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Pitching a Children’s Non-Fiction Book: How Does the Process Work?

If you're writing a children's non-fiction book, there are two different processes; writing to a commission or submitting your own proposal. In this extract, Linda Strachan explains the difference.

Writing to a commission  

A commission is when a publisher will ask you to write a specific book. This would usually happen if you are already a published author, or an expert in a certain field.

So what would the publisher approach you with? Well,  you would most likely be given a rough (although in some cases, it might be quite detailed) concept of what the publisher wants, along with possibly a sample from the illustrator, information on the word count, and a rough design idea. The publisher will want to see and approve a book plan before you start, and will expect you to work within an agreed schedule for delivery. 

Often writers will send in their work in batches to make sure it is what the editor is looking for. This is to ensure that your writing is hitting the mark, and that you're delivering what is expected of you. 

The marketing department will also have some input, especially at the concept stage, and although there is not normally a big marketing spend in children’s non-fiction, they will know their market and how best to satisfy the readers they are aiming at. 

Once you have the final text, it's likely that an editor might change the text. As the concept belongs to the publisher, and they approached you, it's in your best interest to work cooperatively. You have the expertise, but you need to deliver what has been outlined in the brief. 

Submitting your own proposal 

If you are not commissioned to write the book, but would like to send in your own proposal, the process is fairly similar.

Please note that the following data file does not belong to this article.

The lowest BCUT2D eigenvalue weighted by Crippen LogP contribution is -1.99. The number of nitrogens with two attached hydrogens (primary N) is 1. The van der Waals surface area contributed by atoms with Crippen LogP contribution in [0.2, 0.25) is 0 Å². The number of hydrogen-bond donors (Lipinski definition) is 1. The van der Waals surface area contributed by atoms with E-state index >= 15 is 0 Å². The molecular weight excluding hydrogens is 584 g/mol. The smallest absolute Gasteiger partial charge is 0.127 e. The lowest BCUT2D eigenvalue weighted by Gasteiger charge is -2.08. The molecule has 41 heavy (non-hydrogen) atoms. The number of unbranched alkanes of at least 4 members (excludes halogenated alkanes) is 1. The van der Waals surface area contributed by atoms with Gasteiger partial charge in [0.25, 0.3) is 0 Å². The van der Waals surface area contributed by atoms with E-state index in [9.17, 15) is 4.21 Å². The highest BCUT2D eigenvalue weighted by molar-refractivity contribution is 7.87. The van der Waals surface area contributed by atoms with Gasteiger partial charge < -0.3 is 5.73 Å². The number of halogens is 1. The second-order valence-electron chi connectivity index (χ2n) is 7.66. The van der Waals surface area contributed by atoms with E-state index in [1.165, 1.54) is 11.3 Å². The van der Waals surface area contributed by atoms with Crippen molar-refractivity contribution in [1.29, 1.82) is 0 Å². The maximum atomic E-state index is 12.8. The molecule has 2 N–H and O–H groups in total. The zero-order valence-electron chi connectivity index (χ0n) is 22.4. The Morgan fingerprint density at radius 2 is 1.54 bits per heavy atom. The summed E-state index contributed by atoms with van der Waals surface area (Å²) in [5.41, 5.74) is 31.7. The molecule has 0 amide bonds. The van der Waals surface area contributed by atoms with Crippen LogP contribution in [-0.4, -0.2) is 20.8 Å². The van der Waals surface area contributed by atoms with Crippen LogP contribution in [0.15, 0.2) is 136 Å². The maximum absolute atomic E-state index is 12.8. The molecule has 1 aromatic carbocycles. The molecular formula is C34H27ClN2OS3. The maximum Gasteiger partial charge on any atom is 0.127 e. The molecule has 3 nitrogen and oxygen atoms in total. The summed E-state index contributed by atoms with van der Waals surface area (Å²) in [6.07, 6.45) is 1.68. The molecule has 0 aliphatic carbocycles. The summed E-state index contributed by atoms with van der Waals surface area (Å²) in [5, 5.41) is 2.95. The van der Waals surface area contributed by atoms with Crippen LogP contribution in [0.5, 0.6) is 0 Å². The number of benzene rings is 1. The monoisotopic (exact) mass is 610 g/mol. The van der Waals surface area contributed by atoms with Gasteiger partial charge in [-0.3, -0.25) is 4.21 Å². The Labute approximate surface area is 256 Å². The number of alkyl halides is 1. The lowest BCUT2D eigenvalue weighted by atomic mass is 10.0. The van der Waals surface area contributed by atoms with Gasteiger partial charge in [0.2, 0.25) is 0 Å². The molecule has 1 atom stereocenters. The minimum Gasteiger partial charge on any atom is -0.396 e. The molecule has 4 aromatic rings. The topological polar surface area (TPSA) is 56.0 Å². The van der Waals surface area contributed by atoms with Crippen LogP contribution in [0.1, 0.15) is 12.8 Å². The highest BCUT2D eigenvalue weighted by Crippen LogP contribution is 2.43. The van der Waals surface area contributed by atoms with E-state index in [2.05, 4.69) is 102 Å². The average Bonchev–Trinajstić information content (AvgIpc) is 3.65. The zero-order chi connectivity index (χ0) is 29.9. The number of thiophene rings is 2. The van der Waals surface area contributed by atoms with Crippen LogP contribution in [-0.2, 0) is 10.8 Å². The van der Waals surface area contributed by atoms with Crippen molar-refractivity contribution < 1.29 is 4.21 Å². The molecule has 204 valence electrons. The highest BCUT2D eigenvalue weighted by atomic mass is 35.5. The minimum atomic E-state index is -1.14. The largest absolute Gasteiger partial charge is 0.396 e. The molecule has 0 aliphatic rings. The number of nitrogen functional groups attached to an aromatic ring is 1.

You need to prepare a book plan and sales pitch to put to a publisher, suggesting the market you are aiming at, why your book fills a gap in the market or its USP (Unique Selling Point), including any specifics such as where it ties in to a particular seasonal event or even a one-off celebration or event. Some smaller children's publishing houses may accept unsolicited manuscripts/proposals, however if you have an agent, they will submit your proposal on your behalf. It's likely you'll have spent a bit of time working on your proposal with your agent, too. 

Once the proposal is accepted, the deal agreed and finalised, the editor should discuss any changes they want with you. They may offer you some say on the illustrator and the design, but you should also be open to this kind of discussion. It pays not to be too awkward after the project is agreed, as you may want to work with them again, but you can ask questions if you don’t understand why they want a significant change. 

If a publisher is interested in your proposal, you will generally have meetings or discussions with your editor about ideas on layout, and they might ask you for some sample spreads if they were not already in your proposal. 

If a packager is involved, this will also be sent on to the publisher who will sometimes try to test the market and they will be looking for co-editions (that is, agreements to publish editions with overseas partners) to make sure that the books will sell beyond the home market. 

Creating a non-fiction book can be expensive, so publishers need to be sure the project is commercially viable. The illustrator chosen will depend on the publisher or packager, and also on the budget.  

The Writers' & Artists' Guide to Writing for Children & YA by Linda Strachan, is available to purchase now